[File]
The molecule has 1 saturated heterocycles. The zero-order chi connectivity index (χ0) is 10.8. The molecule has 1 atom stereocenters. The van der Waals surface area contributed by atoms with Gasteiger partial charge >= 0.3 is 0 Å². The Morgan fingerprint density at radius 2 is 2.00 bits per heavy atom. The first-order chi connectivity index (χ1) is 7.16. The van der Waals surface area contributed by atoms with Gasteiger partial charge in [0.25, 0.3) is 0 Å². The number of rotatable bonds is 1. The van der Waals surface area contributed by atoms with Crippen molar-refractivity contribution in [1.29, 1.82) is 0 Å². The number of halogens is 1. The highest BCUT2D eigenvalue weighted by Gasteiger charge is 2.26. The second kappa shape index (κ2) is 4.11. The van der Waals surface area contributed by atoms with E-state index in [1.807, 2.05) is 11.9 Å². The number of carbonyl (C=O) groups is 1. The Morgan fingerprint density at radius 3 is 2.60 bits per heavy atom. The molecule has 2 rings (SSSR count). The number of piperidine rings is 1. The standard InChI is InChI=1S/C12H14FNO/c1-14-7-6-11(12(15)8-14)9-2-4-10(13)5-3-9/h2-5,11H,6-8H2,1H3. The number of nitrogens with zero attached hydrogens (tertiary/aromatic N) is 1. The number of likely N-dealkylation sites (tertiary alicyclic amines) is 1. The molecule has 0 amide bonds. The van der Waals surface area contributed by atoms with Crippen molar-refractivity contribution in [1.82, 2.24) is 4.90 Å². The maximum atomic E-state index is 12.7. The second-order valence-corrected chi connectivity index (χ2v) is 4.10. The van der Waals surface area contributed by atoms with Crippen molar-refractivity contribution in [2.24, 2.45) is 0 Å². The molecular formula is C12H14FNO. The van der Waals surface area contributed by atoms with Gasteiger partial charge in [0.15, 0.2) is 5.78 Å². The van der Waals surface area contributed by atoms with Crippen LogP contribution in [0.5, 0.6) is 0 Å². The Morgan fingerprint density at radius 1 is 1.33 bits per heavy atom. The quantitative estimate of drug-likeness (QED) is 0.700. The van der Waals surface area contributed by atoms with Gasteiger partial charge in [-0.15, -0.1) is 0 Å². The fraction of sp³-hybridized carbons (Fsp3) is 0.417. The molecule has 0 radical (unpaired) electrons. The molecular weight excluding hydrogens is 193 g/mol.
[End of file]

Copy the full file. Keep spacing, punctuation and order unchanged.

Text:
The molecule has 1 saturated heterocycles. The zero-order chi connectivity index (χ0) is 10.8. The molecule has 1 atom stereocenters. The van der Waals surface area contributed by atoms with Gasteiger partial charge >= 0.3 is 0 Å². The Morgan fingerprint density at radius 2 is 2.00 bits per heavy atom. The first-order chi connectivity index (χ1) is 7.16. The van der Waals surface area contributed by atoms with Gasteiger partial charge in [0.25, 0.3) is 0 Å². The number of rotatable bonds is 1. The van der Waals surface area contributed by atoms with Crippen molar-refractivity contribution in [1.29, 1.82) is 0 Å². The number of halogens is 1. The highest BCUT2D eigenvalue weighted by Gasteiger charge is 2.26. The second kappa shape index (κ2) is 4.11. The van der Waals surface area contributed by atoms with E-state index in [1.807, 2.05) is 11.9 Å². The number of carbonyl (C=O) groups is 1. The Morgan fingerprint density at radius 3 is 2.60 bits per heavy atom. The molecule has 2 rings (SSSR count). The number of piperidine rings is 1. The standard InChI is InChI=1S/C12H14FNO/c1-14-7-6-11(12(15)8-14)9-2-4-10(13)5-3-9/h2-5,11H,6-8H2,1H3. The number of nitrogens with zero attached hydrogens (tertiary/aromatic N) is 1. The number of likely N-dealkylation sites (tertiary alicyclic amines) is 1. The molecule has 0 amide bonds. The van der Waals surface area contributed by atoms with Crippen molar-refractivity contribution in [1.82, 2.24) is 4.90 Å². The maximum atomic E-state index is 12.7. The second-order valence-corrected chi connectivity index (χ2v) is 4.10. The van der Waals surface area contributed by atoms with Crippen molar-refractivity contribution in [2.24, 2.45) is 0 Å². The molecular formula is C12H14FNO. The van der Waals surface area contributed by atoms with Gasteiger partial charge in [0.15, 0.2) is 5.78 Å². The van der Waals surface area contributed by atoms with Crippen LogP contribution in [0.5, 0.6) is 0 Å². The Morgan fingerprint density at radius 1 is 1.33 bits per heavy atom. The quantitative estimate of drug-likeness (QED) is 0.700. The van der Waals surface area contributed by atoms with Gasteiger partial charge in [-0.15, -0.1) is 0 Å². The fraction of sp³-hybridized carbons (Fsp3) is 0.417. The molecule has 0 radical (unpaired) electrons. The molecular weight excluding hydrogens is 193 g/mol.